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We live in a time when personal information can be freely transferred from one entity to another without any authorization whatsoever, causing consternation among many who use online services, particularly social media. Thus, in 2012, Republic Act No. 10173 or The Data Privacy Act of 2012 was passed, the purpose of which is “to protect the fundamental human right of privacy, of communication while ensuring free flow of information to promote innovation and growth.” (Sec. 2). This Act protects an individual’s personal data in information and communication systems in both the government and private sector.

In order to guide the public for compliance of the said provision, the National Privacy Commission (“NPC”), created five pillars of compliance and accountability to assist entities that are covered by the DPA. The first pillar is the appointment of Data Protection Officers.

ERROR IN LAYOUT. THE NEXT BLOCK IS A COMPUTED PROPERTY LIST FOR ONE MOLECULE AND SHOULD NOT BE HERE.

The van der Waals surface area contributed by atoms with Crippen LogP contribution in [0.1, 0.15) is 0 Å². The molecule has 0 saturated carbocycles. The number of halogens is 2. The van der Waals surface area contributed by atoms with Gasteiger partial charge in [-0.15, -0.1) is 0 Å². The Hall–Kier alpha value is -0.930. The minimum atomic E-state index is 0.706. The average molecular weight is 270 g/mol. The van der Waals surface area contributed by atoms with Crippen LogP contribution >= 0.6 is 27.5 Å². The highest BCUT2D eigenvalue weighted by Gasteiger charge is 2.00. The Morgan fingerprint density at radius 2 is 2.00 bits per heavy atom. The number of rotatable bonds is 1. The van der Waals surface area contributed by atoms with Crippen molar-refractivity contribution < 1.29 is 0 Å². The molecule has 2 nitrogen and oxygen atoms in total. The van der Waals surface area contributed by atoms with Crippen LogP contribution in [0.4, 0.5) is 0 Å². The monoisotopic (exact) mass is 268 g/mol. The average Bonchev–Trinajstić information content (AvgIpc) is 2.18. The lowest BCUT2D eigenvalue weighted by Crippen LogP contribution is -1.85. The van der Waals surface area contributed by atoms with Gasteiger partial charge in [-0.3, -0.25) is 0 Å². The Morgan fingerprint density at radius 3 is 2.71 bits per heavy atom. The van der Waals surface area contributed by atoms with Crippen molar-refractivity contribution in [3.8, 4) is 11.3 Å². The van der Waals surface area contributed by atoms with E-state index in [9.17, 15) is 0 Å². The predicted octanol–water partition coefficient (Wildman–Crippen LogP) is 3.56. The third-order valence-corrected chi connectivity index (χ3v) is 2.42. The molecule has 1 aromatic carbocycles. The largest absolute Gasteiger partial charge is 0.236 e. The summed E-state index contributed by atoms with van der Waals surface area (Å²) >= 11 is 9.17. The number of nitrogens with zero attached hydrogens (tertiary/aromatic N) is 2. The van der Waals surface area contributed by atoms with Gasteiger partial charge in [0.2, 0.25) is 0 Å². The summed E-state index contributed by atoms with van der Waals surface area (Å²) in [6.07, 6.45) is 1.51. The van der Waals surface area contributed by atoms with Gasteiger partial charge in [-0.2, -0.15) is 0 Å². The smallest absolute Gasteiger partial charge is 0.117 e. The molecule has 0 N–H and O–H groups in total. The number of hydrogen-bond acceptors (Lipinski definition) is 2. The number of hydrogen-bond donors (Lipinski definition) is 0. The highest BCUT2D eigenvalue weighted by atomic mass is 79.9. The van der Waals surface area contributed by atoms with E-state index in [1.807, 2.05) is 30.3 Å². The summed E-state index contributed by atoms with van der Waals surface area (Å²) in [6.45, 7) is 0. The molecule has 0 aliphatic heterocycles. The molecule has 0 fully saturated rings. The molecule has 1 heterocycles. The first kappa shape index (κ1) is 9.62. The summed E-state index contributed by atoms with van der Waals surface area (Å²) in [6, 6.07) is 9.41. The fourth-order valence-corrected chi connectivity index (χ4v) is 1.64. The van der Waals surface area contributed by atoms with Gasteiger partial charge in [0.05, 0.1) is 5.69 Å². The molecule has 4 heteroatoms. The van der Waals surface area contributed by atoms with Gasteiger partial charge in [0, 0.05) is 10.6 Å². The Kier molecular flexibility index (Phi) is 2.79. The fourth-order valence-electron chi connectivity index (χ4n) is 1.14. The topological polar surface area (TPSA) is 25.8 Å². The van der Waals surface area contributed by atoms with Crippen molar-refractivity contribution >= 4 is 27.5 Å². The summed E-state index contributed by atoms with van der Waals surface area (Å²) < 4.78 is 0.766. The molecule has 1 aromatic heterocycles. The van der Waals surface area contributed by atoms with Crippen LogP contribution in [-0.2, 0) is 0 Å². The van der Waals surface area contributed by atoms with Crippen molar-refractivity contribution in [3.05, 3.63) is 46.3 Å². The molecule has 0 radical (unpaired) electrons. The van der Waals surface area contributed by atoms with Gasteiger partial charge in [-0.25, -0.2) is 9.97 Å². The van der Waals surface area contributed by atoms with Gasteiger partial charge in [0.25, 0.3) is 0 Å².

Why Appoint a Data Protection Officer?

A Data Protection Officer (“DPO”), is a person assigned by the organization to ensure that the personal and sensitive information of the data subjects is protected and secured. As such, DPOs will be accountable for ensuring compliance by the Personal Information Controllers or Personal Information Processors with the DPA, its Implementing Rules and Regulations, related issuances of the NPC, and other applicable laws and regulations in relation to data privacy and security.

 

What are the General Qualifications to be a DPO?

The law does not expressly state the qualifications required to be a DPO; however for a smoother compliance, a DPO should possess specialized knowledge and demonstrate the reliability necessary for the performance of his or her duties and responsibilities. As such, they should have expertise in relevant privacy or data protection policies and practices. Likewise, they should have sufficient understanding of the processing operations being carried out by the controllers or processors.